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Socially Distant Theater: The Solo Show as Seen by Hirschfeld an Online Exhibition by The Al Hirschfeld Foundation, May 11 – June 20,2020

“The Al Hirschfeld Foundation is proud to announce the first in a series of online exhibitions exploring the work of one of the most iconic artists of the last century. On May 11, the Foundation will open a special exhibition for these times: ‘SOCIALLY DISTANT THEATER: The Solo Show as Seen by Hirschfeld’, a collection of 25 drawings, paintings, collages, and prints documenting a half century of one person shows. This special digital exhibit will be online for six weeks through June 20 at before a new exhibition is presented.

In addition to showing the artwork in detail as it has never been seen before, throughout the exhibition are links to videos of parts or the whole of some of these solo performances. You can see Henry Fonda as Clarence Darrow, Julie Harris as Emily Dickinson, or Robert Morse as Truman Capote. Or you can see Eric Bogosian, Whoopi Goldberg, and John Leguizamo channel a seemingly endless parade of characters from their solo shows. It turns out being alone has never been so interesting.” ― The Al Hirschfeld Foundation

Socially Distant Theater: The Solo Show As Seen By Hirschfeld

The first NINA: Are You With It, Rugged Path, and Girl From Nantucket, 1945

Lily Tomlin in Appearing Nitely, 1977

Whoopi Goldberg in Whoopi Goldberg, 1984

Mandy Patinkin in Mandy Patinkin Dress Casual, 1989

Patrick Stewart in A Christmas Carol, 1994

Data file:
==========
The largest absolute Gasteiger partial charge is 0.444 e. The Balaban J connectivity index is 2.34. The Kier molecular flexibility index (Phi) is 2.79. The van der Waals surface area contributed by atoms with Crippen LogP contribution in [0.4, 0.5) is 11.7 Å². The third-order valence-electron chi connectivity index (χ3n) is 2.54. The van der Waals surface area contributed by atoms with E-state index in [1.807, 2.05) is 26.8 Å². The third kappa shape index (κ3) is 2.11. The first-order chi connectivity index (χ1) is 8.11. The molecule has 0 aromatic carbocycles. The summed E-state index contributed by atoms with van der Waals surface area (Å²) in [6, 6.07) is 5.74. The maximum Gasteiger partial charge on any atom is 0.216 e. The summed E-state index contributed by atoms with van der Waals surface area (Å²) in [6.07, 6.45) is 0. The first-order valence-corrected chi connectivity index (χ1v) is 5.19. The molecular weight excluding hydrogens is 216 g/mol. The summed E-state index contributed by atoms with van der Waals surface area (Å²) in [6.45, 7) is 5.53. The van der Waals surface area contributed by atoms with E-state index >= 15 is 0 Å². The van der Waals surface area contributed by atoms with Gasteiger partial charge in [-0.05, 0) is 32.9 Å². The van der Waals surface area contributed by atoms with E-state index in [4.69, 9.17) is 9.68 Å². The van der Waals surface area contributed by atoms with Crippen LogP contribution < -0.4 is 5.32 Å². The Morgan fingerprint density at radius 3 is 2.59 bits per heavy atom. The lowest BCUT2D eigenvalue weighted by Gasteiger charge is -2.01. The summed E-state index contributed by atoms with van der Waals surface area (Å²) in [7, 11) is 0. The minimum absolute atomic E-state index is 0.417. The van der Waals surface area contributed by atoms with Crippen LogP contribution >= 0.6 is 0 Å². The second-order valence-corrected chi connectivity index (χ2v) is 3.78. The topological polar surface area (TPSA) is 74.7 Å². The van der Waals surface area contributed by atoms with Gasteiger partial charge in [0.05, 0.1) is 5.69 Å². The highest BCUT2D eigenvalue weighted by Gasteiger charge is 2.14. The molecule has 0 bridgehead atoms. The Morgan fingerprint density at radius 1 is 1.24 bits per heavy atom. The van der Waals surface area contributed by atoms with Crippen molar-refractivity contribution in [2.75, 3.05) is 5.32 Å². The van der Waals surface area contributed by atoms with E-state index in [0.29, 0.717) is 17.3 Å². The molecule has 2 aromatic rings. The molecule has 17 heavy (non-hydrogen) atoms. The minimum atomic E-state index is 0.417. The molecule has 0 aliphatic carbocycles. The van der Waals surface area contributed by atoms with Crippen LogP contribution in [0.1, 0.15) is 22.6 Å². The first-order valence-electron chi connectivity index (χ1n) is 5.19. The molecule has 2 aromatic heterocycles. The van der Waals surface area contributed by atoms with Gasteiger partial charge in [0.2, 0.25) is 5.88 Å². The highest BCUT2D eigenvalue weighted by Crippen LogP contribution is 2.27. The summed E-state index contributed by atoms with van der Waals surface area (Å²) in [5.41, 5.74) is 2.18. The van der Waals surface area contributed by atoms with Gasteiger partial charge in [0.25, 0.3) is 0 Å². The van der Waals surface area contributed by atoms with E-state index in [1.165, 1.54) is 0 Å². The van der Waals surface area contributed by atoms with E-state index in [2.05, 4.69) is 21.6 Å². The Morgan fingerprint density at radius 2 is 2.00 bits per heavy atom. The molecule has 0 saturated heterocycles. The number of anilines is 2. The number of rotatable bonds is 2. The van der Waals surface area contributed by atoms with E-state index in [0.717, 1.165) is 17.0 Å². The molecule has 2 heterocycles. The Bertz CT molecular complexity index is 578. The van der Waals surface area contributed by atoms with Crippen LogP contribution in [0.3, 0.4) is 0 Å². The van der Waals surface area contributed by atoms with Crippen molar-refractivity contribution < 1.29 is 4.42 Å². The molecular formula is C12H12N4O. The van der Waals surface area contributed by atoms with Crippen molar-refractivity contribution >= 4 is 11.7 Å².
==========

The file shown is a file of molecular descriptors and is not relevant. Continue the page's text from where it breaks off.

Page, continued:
Christopher Plummer in Barrymore, 1997

John Leguizamo in Sexaholic…A Love Story, 2002

Elaine Strich in At Liberty, 2002

Self Portrait, 1985

Self Portrait in Barber Chair, 1989

“In the world of the theater, the one-person show is perhaps the best situation and the worst,” writes David Leopold, Creative Director for the AHF in the introduction to the exhibition. “It is a supreme test of assurance and ability; of magnetism and charisma. But the format is also frightening; there’s no one to play against, to lean on, to share the criticism. For an actor, if there is no one else to take the blame, there is also no one to share the credit with as well. The applause at the end is for only one performer. In many ways these performers are all caricatures in the sense they have exaggerated elements of their subject to bring a whole life or simply a story to life. So in essence, Al Hirschfeld, the ultimate solo artist, is the ideal portraitist for this unique form of theater.”

Images courtesy The Al Hirschfeld Foundation.

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